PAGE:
Chicago is socked with its biggest snowstorm since 1999, and it seems we have been socked with big snows weekly all winter long. But we are also being blanketed with development. Well, development PLANS…
Developer Jerry Fogelson on his $4 B development near McCormick Place: “It’s the only vacant piece of land on Lake Shore Drive and it’s ugly. Our plan is to cover this entire area.” OOOOOKKK – works fine, unless it turns out ugly.
But it doesn’t end with the 23 acres between 14th and 22nd, because developer Draper and Kramer announced three weeks ago that they are redeveloping the 70-acre Lake Meadows complex between 31st and 35th Streets. This one is only a $1B development because they are demolishing the famous SOM towers built 50 years ago BY THE SAME DEVELOPER. The reasoning is also THE SAME as 50 years ago: gateway to the community, revitalize the area, etc. etc. And as much as preservationists and the general public lambasted the towers in the park – Lake Meadows and Prairie Shores were one of the SUCCESSFUL private urban renewal projects – even integrated, no small feat in 1960. Ira Bach’s guides to Chicago celebrated the modernist conceit of the highrise apartments by bragging that the buildings occupy only 10 per cent of the land, leaving 90 percent for open space….
Of course, Draper and Kramer today sees that formula – as we all do – as wrong, and so they want to bring back the street grid and low-rise, diverse housing and shops EXACTLY LIKE THE ONES THEY DEMOLISHED IN THE FIRST PLACE.
That is the beauty and tragedy of what I do: each decade unfolds another “I told you so” as the Santayana-deprived of the world unveil their billion-dollar developments and we ask why can’t you save some little piece of this it was once beautiful and functional and could be again only it needs money and care…
But that’s not how the economy works. The real estate economy – at the micro level of a billion-dollar 70-acre development – works best when it is wasting resources. The banks like new and the buyers like new and just like that there is capital to knock everything down and start again and if you ask the banks and buyers to invest in what we already have they see a smaller margin and would rather wait for someone to tickle them big-time because there is no party like the party where you plow it all under.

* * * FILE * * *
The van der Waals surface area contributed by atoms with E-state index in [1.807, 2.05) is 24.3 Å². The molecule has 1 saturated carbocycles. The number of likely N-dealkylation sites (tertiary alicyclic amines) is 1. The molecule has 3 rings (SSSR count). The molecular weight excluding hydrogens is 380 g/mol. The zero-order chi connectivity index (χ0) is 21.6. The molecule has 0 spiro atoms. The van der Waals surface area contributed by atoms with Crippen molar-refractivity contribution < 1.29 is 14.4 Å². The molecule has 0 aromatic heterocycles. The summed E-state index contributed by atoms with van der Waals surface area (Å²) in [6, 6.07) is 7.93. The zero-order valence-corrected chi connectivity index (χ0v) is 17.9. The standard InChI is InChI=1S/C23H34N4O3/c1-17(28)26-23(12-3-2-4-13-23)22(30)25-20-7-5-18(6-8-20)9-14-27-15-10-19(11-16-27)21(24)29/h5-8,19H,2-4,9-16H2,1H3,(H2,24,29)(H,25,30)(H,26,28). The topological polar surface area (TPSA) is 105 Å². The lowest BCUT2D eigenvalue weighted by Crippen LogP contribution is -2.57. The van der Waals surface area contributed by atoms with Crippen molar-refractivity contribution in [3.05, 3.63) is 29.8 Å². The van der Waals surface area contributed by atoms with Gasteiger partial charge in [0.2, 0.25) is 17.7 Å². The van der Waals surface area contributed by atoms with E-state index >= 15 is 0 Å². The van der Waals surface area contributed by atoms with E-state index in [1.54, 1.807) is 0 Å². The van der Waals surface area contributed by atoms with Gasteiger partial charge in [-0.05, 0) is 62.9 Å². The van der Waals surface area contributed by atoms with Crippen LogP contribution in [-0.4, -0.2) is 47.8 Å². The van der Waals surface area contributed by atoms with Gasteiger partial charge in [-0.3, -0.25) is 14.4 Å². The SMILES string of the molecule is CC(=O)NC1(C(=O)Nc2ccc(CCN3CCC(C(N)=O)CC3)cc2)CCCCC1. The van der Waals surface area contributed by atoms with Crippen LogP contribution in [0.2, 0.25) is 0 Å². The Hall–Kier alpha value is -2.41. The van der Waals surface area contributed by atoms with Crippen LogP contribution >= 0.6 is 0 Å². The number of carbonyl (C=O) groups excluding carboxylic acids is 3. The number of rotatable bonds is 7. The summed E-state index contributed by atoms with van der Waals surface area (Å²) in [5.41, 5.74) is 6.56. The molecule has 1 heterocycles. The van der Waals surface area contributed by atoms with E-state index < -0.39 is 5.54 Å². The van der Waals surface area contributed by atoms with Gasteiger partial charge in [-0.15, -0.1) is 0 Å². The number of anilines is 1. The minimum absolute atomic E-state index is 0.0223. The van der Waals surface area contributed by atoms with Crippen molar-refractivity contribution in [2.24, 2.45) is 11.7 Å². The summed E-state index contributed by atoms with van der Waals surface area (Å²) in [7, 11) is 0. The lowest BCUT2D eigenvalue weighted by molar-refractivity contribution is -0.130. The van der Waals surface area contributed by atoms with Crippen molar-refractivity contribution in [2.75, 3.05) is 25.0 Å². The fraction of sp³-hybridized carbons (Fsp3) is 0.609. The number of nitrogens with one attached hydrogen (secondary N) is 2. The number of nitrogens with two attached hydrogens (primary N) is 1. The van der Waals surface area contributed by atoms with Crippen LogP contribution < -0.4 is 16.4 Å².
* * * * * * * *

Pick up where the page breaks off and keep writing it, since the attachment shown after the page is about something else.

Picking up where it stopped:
Of course, at the macro level, this is a bit dangerous for the economy, what with all the waste of materials and fuel costs, but that will only become actionable after a bigger climate change and a proper trans-species die-off that actually affects this macro level.
The ironies are piling up faster than the snow: A developer gets to do an urban-renewal sized project why?? Because that developer did one 50 years ago in the same place! Great work if you can get it – a money-printing machine; sort of like the replacement windows (you always have to replace them!) They should make sure during this round that the buildings only last 30 years. Hey, makes perfect economic sense…
Crain’s Chicago Business reported that “Lake Meadows could have the same catalyzing effect on the surrounding community as Dearborn Park, a big Draper & Kramer project in the 1980s that spurred the revival of the South Loop as a residential neighborhood.” Excuse me? The rehabbers in Printers Row didn’t revive the South Loop by spending HALF A BILLION in certified rehab projects between 1978 and 1988? What is that in today’s dollars?
Draper & Kramer did spur revitalization of North Kenwood in the 1980s – by proposing to tear the whole neighborhood down. That got the neighbors so upset they landmarked it, restored it and rebuilt it instead. At the time I thought that the sort of massive projects we saw in urban renewal were 20 years behind us. 20 years later, and they are in front of us, the largest residential development project south of McCormick Place. Welcome back, urban renewal!